The applications were in, the photo backdrop had been unfurled, and the media was gathered in tightly at the state laboratory in Phoenix. All that was left to do for the three polo-clad Arizona Department of Health Services staff was turn on the Atom Action Bubble-Top Bingo Blower and begin.
It was August 7, 2012, and the state health department was using a $1,600 bingo machine to select numbers in a lottery drawing. More than 400 applicants were vying for fewer than 100 spots. Cameras clicked as the staffers dumped the first set of bingo balls into the machine, locked it shut, and waited for one to fly out of the cage. Over the next few hours, the process would determine which applicants won the first rights to open a nonprofit medical marijuana dispensary in Arizona.
The drawing’s lucky winners — 91 of them in total — were fully aware they’d been awarded golden tickets. The vertically integrated certificates would grant license holders first dibs at growing, selling, and manufacturing medical marijuana products in a state that had never given patients access to pot before. For lottery winners who preferred not to get involved in a risky market that was still federally illegal, instant payouts were available. In the weeks after the lottery, several eager buyers paid $300,000 to $500,000 for control of licenses that had only cost applicants $5,000 to secure.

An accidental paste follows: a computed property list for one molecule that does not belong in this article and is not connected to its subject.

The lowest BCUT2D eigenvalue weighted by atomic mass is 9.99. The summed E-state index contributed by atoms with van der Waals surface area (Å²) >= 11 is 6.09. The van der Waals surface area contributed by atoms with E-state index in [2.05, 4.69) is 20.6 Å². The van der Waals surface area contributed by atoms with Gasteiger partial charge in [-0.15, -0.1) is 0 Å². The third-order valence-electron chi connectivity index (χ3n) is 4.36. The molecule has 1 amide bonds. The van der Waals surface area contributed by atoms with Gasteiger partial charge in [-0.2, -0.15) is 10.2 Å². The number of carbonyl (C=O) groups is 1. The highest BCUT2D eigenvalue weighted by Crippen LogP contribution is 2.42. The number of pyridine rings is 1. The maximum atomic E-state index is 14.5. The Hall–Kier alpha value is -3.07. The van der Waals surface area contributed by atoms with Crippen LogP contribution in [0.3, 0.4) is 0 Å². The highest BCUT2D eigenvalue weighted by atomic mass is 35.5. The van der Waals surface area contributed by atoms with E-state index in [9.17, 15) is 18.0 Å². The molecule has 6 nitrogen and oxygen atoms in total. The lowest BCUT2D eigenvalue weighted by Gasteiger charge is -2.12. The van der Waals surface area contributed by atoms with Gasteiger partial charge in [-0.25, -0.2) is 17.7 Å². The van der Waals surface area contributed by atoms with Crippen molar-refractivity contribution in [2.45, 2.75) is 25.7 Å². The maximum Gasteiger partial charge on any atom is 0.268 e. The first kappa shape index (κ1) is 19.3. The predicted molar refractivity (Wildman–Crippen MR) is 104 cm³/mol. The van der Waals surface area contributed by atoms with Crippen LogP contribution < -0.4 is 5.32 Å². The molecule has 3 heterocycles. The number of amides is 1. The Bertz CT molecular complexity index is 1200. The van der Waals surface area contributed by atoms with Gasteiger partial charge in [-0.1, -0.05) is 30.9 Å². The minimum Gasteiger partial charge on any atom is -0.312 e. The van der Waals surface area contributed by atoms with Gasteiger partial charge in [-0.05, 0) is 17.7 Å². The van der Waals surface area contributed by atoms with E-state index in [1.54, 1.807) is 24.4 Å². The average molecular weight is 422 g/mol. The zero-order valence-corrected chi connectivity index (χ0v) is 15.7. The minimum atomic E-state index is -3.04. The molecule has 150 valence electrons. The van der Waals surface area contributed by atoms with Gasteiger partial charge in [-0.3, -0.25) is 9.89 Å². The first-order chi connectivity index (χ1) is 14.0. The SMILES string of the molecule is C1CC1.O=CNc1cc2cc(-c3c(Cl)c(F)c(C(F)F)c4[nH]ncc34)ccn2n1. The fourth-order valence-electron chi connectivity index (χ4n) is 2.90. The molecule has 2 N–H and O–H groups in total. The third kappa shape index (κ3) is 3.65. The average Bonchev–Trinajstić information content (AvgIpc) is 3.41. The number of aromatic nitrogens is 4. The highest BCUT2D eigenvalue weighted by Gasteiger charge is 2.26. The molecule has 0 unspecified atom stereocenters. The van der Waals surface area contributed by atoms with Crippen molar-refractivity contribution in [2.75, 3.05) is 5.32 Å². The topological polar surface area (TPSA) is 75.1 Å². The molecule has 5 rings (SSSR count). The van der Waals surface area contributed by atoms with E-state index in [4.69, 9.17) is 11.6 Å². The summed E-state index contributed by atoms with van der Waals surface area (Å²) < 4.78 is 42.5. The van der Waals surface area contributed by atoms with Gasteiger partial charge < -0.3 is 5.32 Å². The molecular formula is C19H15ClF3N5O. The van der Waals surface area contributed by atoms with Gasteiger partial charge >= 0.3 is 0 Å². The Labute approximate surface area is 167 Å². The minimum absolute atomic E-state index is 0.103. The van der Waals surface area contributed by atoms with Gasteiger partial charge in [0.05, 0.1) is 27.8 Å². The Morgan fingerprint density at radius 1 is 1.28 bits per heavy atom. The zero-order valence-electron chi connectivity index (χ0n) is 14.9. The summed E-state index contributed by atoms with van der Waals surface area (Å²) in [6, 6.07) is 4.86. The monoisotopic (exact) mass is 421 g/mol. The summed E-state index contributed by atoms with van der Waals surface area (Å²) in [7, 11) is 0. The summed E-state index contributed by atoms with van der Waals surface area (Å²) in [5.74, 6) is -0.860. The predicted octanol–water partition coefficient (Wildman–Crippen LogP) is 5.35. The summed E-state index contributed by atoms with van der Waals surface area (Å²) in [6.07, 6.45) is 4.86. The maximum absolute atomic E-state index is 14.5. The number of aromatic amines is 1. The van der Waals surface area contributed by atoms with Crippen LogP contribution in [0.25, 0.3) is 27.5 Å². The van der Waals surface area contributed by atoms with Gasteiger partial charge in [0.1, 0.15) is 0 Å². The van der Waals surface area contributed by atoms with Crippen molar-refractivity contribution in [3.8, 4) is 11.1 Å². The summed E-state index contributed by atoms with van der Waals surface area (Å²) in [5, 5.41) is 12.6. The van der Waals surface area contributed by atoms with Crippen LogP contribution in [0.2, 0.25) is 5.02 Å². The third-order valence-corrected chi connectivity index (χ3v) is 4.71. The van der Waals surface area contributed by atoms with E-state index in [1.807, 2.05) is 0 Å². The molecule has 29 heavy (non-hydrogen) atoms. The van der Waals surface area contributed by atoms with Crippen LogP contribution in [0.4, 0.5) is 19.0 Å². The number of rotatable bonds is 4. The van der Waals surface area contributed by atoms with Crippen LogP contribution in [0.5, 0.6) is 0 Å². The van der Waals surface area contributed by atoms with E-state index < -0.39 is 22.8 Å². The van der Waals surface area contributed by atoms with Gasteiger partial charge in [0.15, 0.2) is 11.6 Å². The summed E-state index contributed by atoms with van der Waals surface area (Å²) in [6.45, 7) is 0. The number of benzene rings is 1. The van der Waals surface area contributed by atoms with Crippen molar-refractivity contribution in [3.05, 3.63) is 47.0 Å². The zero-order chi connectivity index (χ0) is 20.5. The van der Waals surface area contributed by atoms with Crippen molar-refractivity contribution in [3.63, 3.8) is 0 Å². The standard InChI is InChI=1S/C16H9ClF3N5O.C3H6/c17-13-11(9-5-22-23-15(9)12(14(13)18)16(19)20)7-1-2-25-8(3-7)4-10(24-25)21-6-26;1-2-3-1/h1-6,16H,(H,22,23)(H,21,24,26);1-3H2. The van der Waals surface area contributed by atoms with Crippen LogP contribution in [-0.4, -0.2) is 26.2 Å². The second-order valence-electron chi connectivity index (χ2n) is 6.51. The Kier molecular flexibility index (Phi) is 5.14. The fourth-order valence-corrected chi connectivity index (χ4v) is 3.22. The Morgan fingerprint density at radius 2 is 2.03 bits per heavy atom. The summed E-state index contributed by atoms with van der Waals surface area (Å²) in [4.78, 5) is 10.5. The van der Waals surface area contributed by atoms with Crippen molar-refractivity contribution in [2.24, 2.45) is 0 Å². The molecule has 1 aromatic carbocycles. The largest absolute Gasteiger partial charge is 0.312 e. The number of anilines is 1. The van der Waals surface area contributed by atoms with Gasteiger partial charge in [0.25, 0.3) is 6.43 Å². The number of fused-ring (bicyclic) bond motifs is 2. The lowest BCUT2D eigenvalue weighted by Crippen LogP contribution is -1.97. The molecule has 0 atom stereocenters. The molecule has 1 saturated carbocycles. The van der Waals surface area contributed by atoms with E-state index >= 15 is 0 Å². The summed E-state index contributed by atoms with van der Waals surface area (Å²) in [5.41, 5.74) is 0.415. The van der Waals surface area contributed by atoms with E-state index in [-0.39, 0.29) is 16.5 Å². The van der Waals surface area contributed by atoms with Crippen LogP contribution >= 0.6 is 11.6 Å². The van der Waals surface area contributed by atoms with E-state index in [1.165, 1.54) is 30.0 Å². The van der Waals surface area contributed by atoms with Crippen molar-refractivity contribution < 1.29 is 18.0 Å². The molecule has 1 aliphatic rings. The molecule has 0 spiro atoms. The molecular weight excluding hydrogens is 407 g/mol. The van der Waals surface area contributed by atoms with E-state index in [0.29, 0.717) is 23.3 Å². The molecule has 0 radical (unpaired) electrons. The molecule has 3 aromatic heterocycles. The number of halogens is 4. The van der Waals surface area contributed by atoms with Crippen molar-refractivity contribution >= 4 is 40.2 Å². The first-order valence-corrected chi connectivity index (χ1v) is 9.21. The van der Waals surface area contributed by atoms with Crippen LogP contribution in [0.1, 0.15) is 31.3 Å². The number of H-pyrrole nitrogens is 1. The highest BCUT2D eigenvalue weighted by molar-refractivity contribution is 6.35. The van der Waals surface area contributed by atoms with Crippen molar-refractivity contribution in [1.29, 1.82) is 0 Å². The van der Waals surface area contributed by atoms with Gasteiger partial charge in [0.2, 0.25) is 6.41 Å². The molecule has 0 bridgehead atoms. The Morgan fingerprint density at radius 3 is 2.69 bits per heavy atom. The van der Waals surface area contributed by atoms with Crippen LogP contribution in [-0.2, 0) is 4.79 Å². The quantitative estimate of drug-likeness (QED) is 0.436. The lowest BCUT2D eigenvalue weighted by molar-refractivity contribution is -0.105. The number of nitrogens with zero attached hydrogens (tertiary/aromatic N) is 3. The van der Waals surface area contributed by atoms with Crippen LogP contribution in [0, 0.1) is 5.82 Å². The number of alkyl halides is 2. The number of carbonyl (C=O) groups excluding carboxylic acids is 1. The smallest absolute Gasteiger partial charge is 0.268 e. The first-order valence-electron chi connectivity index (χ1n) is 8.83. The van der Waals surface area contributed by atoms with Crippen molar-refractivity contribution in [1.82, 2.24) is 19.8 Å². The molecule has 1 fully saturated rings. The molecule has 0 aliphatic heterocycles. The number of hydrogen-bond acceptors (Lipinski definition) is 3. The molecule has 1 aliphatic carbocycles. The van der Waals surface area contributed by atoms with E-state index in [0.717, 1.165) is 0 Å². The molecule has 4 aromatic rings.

Seven-and-a-half years later, Arizona’s medical pot industry is roaring. It serves 220,000 patients and does $580 million in annual sales, according to a conservative $3,500 price-per-pound estimate. The total number of dispensary licenses issued has expanded to 130. And the value of those golden tickets has continued to rise exponentially. Dispensary licenses in the state are now worth over 1,000 times more than those original $5,000 investments: $5 million, $8 million,